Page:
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NASS REPUBLIC: Goodbye to illegal checkpoints? Two other stories, and a quote to remember

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2020 budget to be passed on November 28

Last week, the House of Representatives called on the Inspector-General of Police, Usman Alkali Baba, to dismantle all illegal, and needless checkpoints set up by Police personnel across highways in the country.

This move was sequel to Hon. Ifeanyi Momah’s motion against harassment and deaths at the Onitsha-Owerri highway within Ihiala Federal Constituency – which he represents.

We also tracked two other stories from the legislative chamber for your reading pleasure.

1. Goodbye to illegal checkpoints?

On December 1, during plenary, Hon. Momah said, among others: “Road users have since been subjected to devastating, degrading and inhumane treatment occasioned by the operation of the military and police checkpoints in that area (Onitsha-Owerri highway). Being a major express road, the negative impact of this military checkpoint has been grave on the community as well as all the road users.”

Momah’s motion has been a source of lamentation against the Nigerian government over the years. Hence, his outcry only acts to accentuate the rumbling noises which citizens have gotten accustomed to while commuting the highways.

Indeed, the menace of security operatives on the highways raises strong posers over whether the Police, and military personnel, have learnt any lessons from the #EndSARS protests in 2020 which brought the country to its knees.

After all the noise-making in the chambers, it is doubtful if real action would follow suit. Therefore, if the house must be taken seriously it is important to go beyond the shouts to holding the police and military leaderships accountable.

One way to do this would be to set necessary deadlines and insist that the executive act responsibly or force the hands of lawmakers to demand sack of erring officers. Anything short of this amounts to a charade.


NASS MEMORY LANE

Who said;

“During my visit to Nnamdi (Kanu), I did not even take my mobile phone along and no photograph was taken. The photograph people are circulating was the one I took with him when I visited him at the Nigerian Correctional Service Medical Security Custodial Centre, Kuje, in 2016… I don’t also know if Barrister Ejiofor is aware that Nnamdi is not under compulsion to see anyone…Ejiofor’s anger seems to be borne out of vexation of not being around to listen to our conversation.”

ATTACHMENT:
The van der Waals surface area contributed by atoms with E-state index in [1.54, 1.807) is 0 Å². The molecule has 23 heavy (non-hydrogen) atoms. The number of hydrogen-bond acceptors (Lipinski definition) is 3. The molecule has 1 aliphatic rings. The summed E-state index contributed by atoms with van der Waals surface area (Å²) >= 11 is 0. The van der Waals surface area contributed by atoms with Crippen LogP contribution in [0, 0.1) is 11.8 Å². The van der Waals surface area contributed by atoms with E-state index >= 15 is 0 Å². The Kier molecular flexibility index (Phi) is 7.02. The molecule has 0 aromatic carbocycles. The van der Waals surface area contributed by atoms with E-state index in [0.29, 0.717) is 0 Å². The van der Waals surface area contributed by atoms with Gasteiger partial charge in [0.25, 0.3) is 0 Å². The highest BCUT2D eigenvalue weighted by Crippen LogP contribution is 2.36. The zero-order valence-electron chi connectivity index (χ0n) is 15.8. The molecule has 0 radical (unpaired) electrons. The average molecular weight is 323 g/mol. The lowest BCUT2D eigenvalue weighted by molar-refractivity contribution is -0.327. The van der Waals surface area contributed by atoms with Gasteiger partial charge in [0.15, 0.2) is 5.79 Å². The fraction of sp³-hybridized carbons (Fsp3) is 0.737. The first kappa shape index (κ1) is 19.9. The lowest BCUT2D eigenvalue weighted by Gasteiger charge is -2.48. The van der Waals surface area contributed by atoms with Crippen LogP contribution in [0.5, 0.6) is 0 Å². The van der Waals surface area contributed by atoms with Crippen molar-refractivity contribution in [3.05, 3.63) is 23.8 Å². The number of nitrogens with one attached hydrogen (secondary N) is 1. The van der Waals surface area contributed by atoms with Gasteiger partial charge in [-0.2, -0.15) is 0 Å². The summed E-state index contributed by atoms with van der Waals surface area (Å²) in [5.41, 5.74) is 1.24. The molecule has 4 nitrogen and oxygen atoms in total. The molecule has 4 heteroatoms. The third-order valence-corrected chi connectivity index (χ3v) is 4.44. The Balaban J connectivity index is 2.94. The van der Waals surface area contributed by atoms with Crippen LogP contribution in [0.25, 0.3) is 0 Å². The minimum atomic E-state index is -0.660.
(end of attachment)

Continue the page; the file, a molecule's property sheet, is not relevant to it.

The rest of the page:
Answer: See end of post


Two other stories

2. Gbajabiamila’s call for unity

On December 3, the Speaker of the House of Representatives, Hon. Femi Gbajabiamila, charged Nigerians to unite and work together to solve the numerous problems confronting the country.

Gbajabiamila gave the charge in Ibadan, the Oyo State capital, while speaking at the 2021 public service lecture of the University of Ibadan Alumni Association Worldwide.

Represented by Hakeem Adeyemi, the Speaker, among others, said: “We need a plan that addresses the economy national security, infrastructure development and healthcare, job creation and social welfare.”

Gbajabiamila’s call is one that deserves to be appraised for its import in national development.

While unanimity of purpose is acknowledged, it is arguable if the ruling class are not themselves guilty of what they are preaching.

Read also: NASS REPUBLIC: Tackling sale of govt jobs. Two other stories and a quote to remember

Indeed, many have argued that this country has never been more divisive than under the Muhammadu Buhari administration. Gbajabiamila must, therefore, admit the bitter truth, which is that he and his company of fellow political elites have woefully failed to unite Nigeria for a common purpose.

It is no-brainer to suggest that what the country needs now to get back on a good footing is the enthronement of justice, equity and fairness. Anything short of this amounts to playing the ostrich.

3. Strengthening LGA leadership

Why Saraki must go, Sen Omo-Ogege insists

Deputy President of the Senate, Ovie Omo-Agege, on December 1, stated that improving the leadership at the Local Government level will help address the worsening security challenges in the country.

The Deputy Senate President, represented by Chuba Okafor, at a national dialogue on Local Government and grassroots development in Abuja, said: “It is commonplace that high crime rates, especially violent crime, insurgency, terror, banditry and brigandage are all traceable to a faulty grassroots governance structure.”

Omo-Agege, in no small measure, is right. Over the years, concerns, and calls have been raised on how loose leadership at different LGAs makes for the flourishing of insecurity in the country.

Indeed, traditional rulers, bereft of Constitutional powers, are helpless in dealing with the activities of criminal elements who operate more in communities. Reports of massive takeover of leadership in the communities by bandits, and Boko Haram insurgents bears palpable evidence to this.

While Omo-Agege has the moral obligation to point out administrative loopholes where detected, he must work towards ensuring that he deploys the power, and influence of his office, working with his fellow Federal lawmakers, in seeing that they are fixed.

What becomes a thing to ponder is if Omo-Agege would be a willing tool to ensure that the faulty leadership is addressed to help restore peace in the country.


Answer: Orji Uzor Kalu

Kalu made the statement, on December 2, 2021, to clarify that he did not violate any law by visiting Nnamdi Kanu in DSS custody. Kalu represents Abia North Senatorial District.

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